“The partnership between the Global Fashion Agenda (GFA), BGMEA and Reverse Resources (RR) includes 19 brands, 17 recyclers and 85 manufacturers onboard,” further adds the BGMEA chair.


In line with the strategy of sustainable and circular textiles, Bangladesh apparel makers have renewed their vision with a view to keep pace with the global strategies even as on 5th July, the apex garment makers’ body of Bangladesh Garment Manufacturers and Exporters Association (BGMEA), unveiled its renewed vision to make the industry more sustainable, circular, energy-efficient and green.


As part of the renewed vision, Bangladesh apparel exporters will, reportedly, reduce emissions of GHG by 30 per cent by 2030 and they will use at least 50 per cent of sustainable materials mix while also reduce 50 per cent of blue water footprint. Thanks to the efforts, the sector will be able to reduce energy consumption by 30 per cent and will use at least 20 per cent of renewable energy, while reports suggest, Bangladesh apparel manufacturers will invest US $ 1 billion in sustainable communities.


They will also ensure 100 per cent sustainability data reporting, 80 percent green factories and a 60 percent increase in production efficiency.


These efforts put in by the industry are now noted by the global buyers as well, who are in favour of the stakeholders concerned, to join hands, to further the sustainability goals.

“We recognise that we need to tackle the issue of the transformation of the industry in a systematic way,” opines Regional Country Manager of Bangladesh, Pakistan, and Africa of H&M, Ziaur Rahman who adds collaboration with others is vital to enable the necessary transformation of the entire industry.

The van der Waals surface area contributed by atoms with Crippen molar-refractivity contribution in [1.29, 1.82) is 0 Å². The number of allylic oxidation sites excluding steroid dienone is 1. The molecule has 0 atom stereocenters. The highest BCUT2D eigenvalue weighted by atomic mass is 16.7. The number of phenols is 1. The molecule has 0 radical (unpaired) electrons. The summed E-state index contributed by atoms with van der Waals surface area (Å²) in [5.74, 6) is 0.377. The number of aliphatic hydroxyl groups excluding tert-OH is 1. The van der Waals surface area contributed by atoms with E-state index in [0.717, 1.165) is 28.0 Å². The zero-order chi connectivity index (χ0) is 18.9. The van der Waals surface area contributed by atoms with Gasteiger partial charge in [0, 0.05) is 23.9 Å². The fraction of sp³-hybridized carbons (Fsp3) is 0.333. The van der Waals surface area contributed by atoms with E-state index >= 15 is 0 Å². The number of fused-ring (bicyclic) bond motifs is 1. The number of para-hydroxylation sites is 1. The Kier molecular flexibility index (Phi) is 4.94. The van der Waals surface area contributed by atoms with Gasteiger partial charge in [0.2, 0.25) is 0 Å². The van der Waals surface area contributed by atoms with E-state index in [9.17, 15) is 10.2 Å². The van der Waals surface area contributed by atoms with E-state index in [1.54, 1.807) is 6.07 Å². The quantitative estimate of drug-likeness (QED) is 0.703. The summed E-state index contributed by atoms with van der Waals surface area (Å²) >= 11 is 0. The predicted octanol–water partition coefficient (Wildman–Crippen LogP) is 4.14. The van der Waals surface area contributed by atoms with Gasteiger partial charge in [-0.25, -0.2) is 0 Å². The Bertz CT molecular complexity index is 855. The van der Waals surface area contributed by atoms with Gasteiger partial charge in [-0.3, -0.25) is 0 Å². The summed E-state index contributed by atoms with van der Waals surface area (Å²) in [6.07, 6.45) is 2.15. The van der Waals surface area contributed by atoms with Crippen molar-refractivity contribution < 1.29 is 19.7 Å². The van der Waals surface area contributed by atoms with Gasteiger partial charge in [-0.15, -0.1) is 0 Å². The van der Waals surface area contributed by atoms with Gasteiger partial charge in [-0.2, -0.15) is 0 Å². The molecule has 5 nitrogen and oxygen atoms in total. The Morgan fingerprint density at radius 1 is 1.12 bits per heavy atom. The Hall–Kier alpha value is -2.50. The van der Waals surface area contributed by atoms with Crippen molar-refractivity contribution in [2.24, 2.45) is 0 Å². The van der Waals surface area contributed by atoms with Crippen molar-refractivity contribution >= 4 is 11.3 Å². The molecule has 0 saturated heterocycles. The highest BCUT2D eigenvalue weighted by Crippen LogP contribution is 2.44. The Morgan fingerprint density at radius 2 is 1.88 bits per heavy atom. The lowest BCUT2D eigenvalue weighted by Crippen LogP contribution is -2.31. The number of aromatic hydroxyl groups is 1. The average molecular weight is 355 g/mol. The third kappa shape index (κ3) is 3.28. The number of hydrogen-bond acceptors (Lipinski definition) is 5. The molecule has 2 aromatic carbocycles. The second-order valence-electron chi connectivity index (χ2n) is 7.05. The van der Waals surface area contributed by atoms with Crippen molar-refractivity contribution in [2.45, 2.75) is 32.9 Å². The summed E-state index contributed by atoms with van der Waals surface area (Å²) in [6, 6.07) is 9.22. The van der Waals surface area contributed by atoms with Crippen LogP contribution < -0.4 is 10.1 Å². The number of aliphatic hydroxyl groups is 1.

Supporting the views as shared by Ziaur Rahman, Head of Finance and Operations of another global biggie Marks and Spencer, Kamal Ahammed, says circular fashion is a requirement rather than a trend even as he underlines moving towards sustainable and circular fashion would be good for Bangladesh as there is no other alternative but to do so.


And there is no denying Bangladesh garment industry is already moving towards it in the right earnest.


Meanwhile, as per the McKinsey’s 2022 State of Fashion report, consumers want to know where materials come from, how products are made and whether the people involved are treated fairly.


They want to buy and connect with brands who care about the products and services they offer; who value the importance of an ethical supply chain and will incorporate social and human rights and environmental considerations into how they do business across the world, underlines the report adding in response to it, more and more companies are now expanding their sustainable assortments and working to boost the sustainability and transparency of their supply chains.


“The bottom line going into 2022 is that the fashion industry faces a complex mix of challenges and opportunities, in which there is little room for missteps. Decision makers have their work cut out to manage the demands of digital, sustainability and the supply chain,” states the report, indicating consumers world over are now focusing on sustainability and circular fashion and manufacturing destinations globally would do good to pay heed to the same.


The second biggest apparel exporter globally, Bangladesh garment industry is already at it and the proposed EU legislation will only speed up the process, which would only prove beneficial for the Bangladesh garment manufacturers.

10 views0 comments